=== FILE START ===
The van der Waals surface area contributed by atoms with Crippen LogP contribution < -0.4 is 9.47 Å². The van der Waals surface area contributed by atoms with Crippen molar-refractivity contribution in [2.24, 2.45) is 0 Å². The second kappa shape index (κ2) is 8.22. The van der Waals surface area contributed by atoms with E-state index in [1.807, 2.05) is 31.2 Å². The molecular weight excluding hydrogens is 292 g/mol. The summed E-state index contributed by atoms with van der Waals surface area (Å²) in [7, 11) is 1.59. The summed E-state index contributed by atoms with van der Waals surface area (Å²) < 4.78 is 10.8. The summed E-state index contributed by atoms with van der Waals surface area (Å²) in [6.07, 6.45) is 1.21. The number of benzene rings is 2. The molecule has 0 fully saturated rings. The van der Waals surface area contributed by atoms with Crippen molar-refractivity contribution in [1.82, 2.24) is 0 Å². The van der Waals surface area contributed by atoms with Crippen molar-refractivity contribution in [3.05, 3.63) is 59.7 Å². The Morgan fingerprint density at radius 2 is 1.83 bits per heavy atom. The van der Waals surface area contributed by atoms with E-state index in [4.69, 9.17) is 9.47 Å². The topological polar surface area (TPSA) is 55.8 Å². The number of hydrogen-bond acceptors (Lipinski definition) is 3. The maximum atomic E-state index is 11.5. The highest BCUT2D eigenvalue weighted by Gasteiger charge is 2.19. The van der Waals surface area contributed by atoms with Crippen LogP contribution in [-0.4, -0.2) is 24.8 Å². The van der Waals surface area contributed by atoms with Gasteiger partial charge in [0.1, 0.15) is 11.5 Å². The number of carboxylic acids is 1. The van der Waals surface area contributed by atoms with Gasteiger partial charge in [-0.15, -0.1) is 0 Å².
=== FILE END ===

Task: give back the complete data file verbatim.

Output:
The van der Waals surface area contributed by atoms with Crippen LogP contribution < -0.4 is 9.47 Å². The van der Waals surface area contributed by atoms with Crippen molar-refractivity contribution in [2.24, 2.45) is 0 Å². The second kappa shape index (κ2) is 8.22. The van der Waals surface area contributed by atoms with E-state index in [1.807, 2.05) is 31.2 Å². The molecular weight excluding hydrogens is 292 g/mol. The summed E-state index contributed by atoms with van der Waals surface area (Å²) in [7, 11) is 1.59. The summed E-state index contributed by atoms with van der Waals surface area (Å²) < 4.78 is 10.8. The summed E-state index contributed by atoms with van der Waals surface area (Å²) in [6.07, 6.45) is 1.21. The number of benzene rings is 2. The molecule has 0 fully saturated rings. The van der Waals surface area contributed by atoms with Crippen molar-refractivity contribution in [1.82, 2.24) is 0 Å². The van der Waals surface area contributed by atoms with Crippen molar-refractivity contribution in [3.05, 3.63) is 59.7 Å². The Morgan fingerprint density at radius 2 is 1.83 bits per heavy atom. The van der Waals surface area contributed by atoms with E-state index in [4.69, 9.17) is 9.47 Å². The topological polar surface area (TPSA) is 55.8 Å². The number of hydrogen-bond acceptors (Lipinski definition) is 3. The maximum atomic E-state index is 11.5. The highest BCUT2D eigenvalue weighted by Gasteiger charge is 2.19. The van der Waals surface area contributed by atoms with Crippen LogP contribution in [-0.4, -0.2) is 24.8 Å². The van der Waals surface area contributed by atoms with Gasteiger partial charge in [0.1, 0.15) is 11.5 Å². The number of carboxylic acids is 1. The van der Waals surface area contributed by atoms with Gasteiger partial charge in [-0.15, -0.1) is 0 Å².